LONDON (Reuters) – Britain insisted on Sunday that the European Union should shift position to open the way for a breakthrough in post-Brexit trade talks, with health minister Matt Hancock saying on Sunday the bloc should drop its “unreasonable demands”.
With less than two weeks before Britain leaves the EU’s orbit, both sides are calling on the other to move to secure a deal and safeguard almost a trillion dollars worth of trade from tariffs and quotas.
Talks to reach a trade deal have been largely hamstrung over two issues – the bloc’s fishing rights in British waters and creating a so-called level playing field providing fair competition rules for both sides.
Hancock again referred to what Britain has described as new demands introduced by the EU earlier this month, saying they were “unreasonable” and should be dropped.
“We want these talks to reach a positive conclusion, of course I want a deal, I think everybody wants a deal,” Hancock told Sky News.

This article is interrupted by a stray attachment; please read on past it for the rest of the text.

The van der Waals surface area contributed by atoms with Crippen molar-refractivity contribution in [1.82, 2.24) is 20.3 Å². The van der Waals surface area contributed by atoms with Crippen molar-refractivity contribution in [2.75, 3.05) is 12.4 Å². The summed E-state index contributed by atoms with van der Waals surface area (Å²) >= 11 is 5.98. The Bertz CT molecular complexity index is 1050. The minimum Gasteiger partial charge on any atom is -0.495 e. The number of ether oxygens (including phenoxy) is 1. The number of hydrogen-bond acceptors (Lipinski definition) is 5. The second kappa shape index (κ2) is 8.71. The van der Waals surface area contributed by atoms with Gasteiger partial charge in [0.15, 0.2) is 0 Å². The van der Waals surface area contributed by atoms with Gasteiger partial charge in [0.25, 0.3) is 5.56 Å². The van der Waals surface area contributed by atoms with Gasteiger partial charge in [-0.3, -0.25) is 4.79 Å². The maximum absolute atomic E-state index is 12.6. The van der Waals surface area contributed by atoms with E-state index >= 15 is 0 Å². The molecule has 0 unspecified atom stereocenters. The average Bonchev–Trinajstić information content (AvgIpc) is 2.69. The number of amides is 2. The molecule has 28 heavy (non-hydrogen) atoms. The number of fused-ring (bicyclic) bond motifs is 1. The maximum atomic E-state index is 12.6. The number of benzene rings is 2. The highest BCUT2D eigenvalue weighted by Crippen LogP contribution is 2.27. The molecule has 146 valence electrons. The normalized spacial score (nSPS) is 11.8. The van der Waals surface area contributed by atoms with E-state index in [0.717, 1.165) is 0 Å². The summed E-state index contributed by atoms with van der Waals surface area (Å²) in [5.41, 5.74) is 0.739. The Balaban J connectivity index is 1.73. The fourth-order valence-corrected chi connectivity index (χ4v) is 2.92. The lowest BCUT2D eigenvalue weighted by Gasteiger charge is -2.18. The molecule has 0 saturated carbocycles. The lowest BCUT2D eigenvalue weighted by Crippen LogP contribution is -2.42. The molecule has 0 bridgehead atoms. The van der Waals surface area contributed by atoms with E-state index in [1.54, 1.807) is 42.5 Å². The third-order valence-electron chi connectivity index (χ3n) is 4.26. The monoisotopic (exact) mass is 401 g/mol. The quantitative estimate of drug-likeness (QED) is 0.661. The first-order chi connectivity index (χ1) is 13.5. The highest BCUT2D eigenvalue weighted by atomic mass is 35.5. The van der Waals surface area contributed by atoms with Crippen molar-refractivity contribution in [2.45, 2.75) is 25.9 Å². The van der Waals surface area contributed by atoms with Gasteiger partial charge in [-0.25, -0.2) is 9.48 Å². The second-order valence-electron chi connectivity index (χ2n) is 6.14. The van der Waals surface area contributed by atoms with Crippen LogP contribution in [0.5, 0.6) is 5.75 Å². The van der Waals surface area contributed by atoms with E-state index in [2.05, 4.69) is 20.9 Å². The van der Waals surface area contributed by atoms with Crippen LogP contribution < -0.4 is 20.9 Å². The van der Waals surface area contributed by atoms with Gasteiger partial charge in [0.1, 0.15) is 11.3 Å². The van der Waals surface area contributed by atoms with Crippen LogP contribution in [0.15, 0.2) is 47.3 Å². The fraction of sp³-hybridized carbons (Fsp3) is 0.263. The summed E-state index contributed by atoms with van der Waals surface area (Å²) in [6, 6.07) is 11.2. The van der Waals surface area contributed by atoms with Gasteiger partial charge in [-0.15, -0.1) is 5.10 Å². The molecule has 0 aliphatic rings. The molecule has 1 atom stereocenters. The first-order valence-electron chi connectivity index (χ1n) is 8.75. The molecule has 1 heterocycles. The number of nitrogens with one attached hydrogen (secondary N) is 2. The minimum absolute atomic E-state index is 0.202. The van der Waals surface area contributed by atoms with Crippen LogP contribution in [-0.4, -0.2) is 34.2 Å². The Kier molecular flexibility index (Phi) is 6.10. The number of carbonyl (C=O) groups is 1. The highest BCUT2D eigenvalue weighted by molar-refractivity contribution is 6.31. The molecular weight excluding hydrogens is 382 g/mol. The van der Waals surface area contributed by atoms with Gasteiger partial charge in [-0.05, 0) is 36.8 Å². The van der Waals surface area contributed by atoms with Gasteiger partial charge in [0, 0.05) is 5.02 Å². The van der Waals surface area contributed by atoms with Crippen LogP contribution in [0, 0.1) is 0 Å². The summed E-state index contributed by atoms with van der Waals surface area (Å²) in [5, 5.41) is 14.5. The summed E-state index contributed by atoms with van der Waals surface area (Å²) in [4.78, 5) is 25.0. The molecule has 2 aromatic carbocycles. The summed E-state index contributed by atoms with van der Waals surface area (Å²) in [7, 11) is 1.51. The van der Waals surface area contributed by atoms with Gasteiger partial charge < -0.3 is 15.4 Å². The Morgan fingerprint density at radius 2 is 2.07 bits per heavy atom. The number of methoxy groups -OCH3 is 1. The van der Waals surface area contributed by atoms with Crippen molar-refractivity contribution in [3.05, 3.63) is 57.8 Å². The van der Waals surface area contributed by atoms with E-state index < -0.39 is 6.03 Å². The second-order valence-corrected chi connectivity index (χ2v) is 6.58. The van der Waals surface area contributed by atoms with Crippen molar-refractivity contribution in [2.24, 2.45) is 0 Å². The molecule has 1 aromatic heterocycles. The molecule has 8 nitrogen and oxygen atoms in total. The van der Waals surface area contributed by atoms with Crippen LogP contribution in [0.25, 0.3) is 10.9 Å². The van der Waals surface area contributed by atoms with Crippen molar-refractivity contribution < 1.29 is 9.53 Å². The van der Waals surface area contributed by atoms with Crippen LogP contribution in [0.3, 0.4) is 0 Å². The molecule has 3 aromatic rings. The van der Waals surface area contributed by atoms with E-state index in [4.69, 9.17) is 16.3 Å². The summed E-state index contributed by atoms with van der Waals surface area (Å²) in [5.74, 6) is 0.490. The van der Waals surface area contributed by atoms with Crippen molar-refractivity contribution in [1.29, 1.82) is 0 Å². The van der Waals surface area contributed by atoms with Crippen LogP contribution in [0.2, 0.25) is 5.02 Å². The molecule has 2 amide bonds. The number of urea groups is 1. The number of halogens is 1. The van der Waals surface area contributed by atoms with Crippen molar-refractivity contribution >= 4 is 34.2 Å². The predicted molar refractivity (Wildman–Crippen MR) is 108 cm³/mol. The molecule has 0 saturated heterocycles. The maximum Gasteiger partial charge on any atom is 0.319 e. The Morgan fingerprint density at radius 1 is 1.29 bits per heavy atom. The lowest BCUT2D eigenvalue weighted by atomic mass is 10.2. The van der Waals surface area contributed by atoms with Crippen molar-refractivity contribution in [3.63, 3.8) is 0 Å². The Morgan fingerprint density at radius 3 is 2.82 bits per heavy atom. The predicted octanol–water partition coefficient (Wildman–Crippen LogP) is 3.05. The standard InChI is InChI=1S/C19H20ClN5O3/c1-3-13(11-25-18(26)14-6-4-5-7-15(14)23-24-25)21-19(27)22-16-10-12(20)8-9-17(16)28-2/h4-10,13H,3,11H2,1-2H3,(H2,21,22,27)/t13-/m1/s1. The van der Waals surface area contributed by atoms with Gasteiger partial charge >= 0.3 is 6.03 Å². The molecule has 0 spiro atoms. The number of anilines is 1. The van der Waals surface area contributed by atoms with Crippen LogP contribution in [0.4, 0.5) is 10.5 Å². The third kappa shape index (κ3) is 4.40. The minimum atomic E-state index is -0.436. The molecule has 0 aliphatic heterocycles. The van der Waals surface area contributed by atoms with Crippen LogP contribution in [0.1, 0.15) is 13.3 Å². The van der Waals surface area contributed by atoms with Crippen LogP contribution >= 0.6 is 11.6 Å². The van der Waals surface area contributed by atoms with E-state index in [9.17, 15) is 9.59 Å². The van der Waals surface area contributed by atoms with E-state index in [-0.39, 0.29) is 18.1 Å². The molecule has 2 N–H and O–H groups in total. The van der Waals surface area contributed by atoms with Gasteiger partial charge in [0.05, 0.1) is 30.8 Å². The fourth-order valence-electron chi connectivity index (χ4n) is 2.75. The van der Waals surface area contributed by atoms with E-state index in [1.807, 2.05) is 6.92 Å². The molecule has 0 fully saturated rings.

“Unfortunately, the EU have put in some unreasonable demands … They do not respect the result of the referendum … I am sure a deal can be done but obviously it needs movement on the EU side.”
Britain left the EU on Jan. 31 but has been in a status quo transition period since then. That expires at the end of the year.
Prime Minister Boris Johnson, the face of Britain’s 2016 campaign to leave the EU, has long said he cannot accept any deal that does not respect the country’s sovereignty, a goal that was at the heart of his election last year.
But the EU is equally determined to protect its lucrative single market and wants to prevent London securing what it considers to be the best of both worlds – preferential market access with the advantage of setting its rules.
There is little time left. Both sides need to get any deal approved by their parliaments, and with the talks in their final stages, it is expected that any conclusion will most likely come before Christmas.
On Saturday, the European Parliament repeated its call for a deal to be reached no later than this weekend, to give it time to properly ratify the agreement.
The EU has long said it wants to safeguard the parliament’s right to exercise democratic oversight, but if an agreement arrived later than this weekend, the member states could still endorse it on their own to allow for “provisional application”.